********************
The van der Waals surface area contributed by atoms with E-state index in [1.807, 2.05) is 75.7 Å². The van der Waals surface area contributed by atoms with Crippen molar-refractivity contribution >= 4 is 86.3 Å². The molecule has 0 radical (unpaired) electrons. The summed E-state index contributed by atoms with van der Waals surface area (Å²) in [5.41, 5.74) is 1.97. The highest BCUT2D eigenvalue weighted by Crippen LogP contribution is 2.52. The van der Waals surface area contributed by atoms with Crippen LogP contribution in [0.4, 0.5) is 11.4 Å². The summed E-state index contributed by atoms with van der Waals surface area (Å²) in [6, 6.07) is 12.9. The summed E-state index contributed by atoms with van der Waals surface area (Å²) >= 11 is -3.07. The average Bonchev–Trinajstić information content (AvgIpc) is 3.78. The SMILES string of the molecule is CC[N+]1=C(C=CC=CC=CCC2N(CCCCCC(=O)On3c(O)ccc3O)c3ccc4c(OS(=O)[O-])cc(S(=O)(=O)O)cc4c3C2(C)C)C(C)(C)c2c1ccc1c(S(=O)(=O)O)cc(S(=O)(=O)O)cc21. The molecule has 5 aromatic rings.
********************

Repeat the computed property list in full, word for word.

The van der Waals surface area contributed by atoms with E-state index in [1.807, 2.05) is 75.7 Å². The van der Waals surface area contributed by atoms with Crippen molar-refractivity contribution >= 4 is 86.3 Å². The molecule has 0 radical (unpaired) electrons. The summed E-state index contributed by atoms with van der Waals surface area (Å²) in [5.41, 5.74) is 1.97. The highest BCUT2D eigenvalue weighted by Crippen LogP contribution is 2.52. The van der Waals surface area contributed by atoms with Crippen LogP contribution in [0.4, 0.5) is 11.4 Å². The summed E-state index contributed by atoms with van der Waals surface area (Å²) in [6, 6.07) is 12.9. The summed E-state index contributed by atoms with van der Waals surface area (Å²) >= 11 is -3.07. The average Bonchev–Trinajstić information content (AvgIpc) is 3.78. The SMILES string of the molecule is CC[N+]1=C(C=CC=CC=CCC2N(CCCCCC(=O)On3c(O)ccc3O)c3ccc4c(OS(=O)[O-])cc(S(=O)(=O)O)cc4c3C2(C)C)C(C)(C)c2c1ccc1c(S(=O)(=O)O)cc(S(=O)(=O)O)cc21. The molecule has 5 aromatic rings.